The North of Tyne mayor angered Banks Mining, after using his column in The Journal to oppose their controversial plans to dig for coal in County Durham, Newcastle, and Northumberland
A war of words has broken out between the North of Tyne mayor and a mining firm.
Jamie Driscoll and Banks Mining have become embroiled in a row, after the mayor used his column in The Journal last week to oppose their hugely controversial plans to dig for coal in County Durham, Newcastle, and Northumberland.
The Durham-based developer hit back by accusing the Labour figurehead of “parroting wildly inaccurate platitudes” and refusing to meet with the firm.
Mr Driscoll, however, says he has twice spoken directly to Banks and has urged them to invest more in renewable energy sources.
Banks owns the Bradley mine near Dipton, where Extinction Rebellion staged massive protests last month over expansion plans, and also wants to dig opencast mines at Druridge Bay in Northumberland and Dewley Hill in Newcastle.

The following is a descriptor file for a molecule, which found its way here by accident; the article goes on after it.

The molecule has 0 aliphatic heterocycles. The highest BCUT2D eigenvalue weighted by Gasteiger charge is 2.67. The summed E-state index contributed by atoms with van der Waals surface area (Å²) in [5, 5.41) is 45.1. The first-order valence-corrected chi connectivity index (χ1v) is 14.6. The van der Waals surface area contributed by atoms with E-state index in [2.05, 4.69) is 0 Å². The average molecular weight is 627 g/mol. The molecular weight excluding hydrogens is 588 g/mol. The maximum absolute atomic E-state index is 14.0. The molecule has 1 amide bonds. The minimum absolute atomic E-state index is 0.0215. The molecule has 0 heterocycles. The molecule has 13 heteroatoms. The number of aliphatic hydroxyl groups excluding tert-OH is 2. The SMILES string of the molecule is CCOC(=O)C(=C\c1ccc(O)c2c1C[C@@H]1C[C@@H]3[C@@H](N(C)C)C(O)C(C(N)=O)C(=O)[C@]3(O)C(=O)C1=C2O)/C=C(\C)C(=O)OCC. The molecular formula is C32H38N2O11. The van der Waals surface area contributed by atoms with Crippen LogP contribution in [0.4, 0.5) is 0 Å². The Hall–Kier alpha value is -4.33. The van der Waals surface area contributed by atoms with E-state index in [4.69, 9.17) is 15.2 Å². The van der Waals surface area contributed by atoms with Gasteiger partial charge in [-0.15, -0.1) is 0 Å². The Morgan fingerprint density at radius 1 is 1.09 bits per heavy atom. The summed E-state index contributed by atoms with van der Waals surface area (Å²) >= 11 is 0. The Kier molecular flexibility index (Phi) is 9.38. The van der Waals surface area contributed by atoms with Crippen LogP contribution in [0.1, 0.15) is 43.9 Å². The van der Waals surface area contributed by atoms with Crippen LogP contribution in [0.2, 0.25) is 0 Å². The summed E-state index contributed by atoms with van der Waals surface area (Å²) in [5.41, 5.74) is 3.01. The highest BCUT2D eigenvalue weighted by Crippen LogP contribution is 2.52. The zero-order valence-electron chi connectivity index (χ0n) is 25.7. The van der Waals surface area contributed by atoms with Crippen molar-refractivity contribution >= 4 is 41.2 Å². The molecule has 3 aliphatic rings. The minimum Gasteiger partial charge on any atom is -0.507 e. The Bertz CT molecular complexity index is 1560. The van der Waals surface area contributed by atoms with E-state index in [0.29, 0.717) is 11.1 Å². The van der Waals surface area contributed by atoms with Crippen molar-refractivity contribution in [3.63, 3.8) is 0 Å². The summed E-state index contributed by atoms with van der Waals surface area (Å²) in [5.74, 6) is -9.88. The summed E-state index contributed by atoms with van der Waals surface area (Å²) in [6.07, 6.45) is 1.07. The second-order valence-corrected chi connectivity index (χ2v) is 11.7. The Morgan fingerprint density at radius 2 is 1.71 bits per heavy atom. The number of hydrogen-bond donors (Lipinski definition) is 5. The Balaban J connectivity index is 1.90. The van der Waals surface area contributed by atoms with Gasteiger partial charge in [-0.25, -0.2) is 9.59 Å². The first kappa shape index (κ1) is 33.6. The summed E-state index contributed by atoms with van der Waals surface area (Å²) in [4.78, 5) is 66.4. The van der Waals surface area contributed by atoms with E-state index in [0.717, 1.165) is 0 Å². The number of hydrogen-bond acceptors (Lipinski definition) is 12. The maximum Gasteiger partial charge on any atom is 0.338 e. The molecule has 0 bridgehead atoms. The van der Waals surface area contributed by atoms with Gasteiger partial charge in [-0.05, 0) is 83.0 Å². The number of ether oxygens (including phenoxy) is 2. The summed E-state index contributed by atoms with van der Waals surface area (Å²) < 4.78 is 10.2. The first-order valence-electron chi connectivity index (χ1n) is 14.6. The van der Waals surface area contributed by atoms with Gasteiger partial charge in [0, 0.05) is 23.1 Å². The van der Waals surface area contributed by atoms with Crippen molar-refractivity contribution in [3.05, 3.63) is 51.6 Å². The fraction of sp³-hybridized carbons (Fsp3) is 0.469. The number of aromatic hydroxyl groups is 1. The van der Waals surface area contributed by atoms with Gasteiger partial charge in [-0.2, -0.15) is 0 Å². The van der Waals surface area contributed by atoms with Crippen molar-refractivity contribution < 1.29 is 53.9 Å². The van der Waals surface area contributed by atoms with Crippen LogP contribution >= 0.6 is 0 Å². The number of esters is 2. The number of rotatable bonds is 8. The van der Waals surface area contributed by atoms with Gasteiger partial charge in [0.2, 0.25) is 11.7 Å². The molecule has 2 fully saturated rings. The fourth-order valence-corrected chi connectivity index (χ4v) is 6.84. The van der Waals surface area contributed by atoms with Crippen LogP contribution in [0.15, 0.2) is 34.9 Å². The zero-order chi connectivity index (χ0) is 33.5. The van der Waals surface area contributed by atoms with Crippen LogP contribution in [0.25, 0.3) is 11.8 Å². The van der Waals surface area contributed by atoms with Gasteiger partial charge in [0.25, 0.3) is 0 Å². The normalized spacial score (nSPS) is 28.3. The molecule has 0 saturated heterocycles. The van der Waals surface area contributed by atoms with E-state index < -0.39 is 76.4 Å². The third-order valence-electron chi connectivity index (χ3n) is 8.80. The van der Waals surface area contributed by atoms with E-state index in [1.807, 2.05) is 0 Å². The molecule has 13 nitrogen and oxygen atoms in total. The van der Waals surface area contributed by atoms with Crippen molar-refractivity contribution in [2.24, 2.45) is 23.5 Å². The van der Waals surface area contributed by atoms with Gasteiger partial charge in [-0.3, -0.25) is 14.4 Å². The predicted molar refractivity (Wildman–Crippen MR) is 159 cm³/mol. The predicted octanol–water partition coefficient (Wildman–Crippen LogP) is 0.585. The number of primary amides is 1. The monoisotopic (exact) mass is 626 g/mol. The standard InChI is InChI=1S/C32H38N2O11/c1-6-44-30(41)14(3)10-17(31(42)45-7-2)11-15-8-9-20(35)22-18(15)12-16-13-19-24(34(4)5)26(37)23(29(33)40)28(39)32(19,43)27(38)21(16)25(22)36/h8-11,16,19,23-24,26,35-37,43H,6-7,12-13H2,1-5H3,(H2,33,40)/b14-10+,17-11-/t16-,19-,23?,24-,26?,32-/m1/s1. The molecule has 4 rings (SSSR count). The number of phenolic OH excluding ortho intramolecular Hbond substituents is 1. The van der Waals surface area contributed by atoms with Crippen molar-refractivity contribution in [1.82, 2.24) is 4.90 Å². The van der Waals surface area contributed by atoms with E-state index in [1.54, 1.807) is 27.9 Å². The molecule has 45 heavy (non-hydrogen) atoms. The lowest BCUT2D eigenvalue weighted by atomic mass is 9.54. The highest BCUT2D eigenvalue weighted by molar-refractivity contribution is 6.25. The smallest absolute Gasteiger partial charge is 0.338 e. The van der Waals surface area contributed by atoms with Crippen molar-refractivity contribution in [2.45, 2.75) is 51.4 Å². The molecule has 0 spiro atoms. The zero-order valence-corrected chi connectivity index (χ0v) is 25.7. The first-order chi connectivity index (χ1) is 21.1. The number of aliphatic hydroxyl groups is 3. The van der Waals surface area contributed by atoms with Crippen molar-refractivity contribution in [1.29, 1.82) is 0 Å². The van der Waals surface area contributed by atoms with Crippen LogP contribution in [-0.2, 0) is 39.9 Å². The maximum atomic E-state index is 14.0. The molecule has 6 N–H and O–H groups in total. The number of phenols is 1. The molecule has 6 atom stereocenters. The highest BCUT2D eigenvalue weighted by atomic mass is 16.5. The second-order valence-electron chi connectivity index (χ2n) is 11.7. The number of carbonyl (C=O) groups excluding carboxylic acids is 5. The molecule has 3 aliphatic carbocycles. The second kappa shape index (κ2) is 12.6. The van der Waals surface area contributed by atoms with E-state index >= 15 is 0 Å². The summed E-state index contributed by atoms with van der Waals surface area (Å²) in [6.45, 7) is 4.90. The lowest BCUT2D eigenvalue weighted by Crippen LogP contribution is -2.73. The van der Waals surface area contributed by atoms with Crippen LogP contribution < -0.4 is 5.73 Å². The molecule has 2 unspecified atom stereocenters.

In response to his newspaper column, Banks claimed that the mayor “refuses to meet with us or with our 250 employees, whose future careers he wants to cast on the scrap heap”.
Mr Driscoll, who was recently criticised for his record on fighting climate change, responded: “Climate change is too serious to put in a box marked “too difficult”. I’ve had two face to face conversations with Banks representatives.
“In the first we both acknowledged and accepted that I was never going to support the extraction of fossil fuels.
“I was told that Banks invest in renewable energy, and I’d encourage them to diversify more of their investment into that sector, which is the future.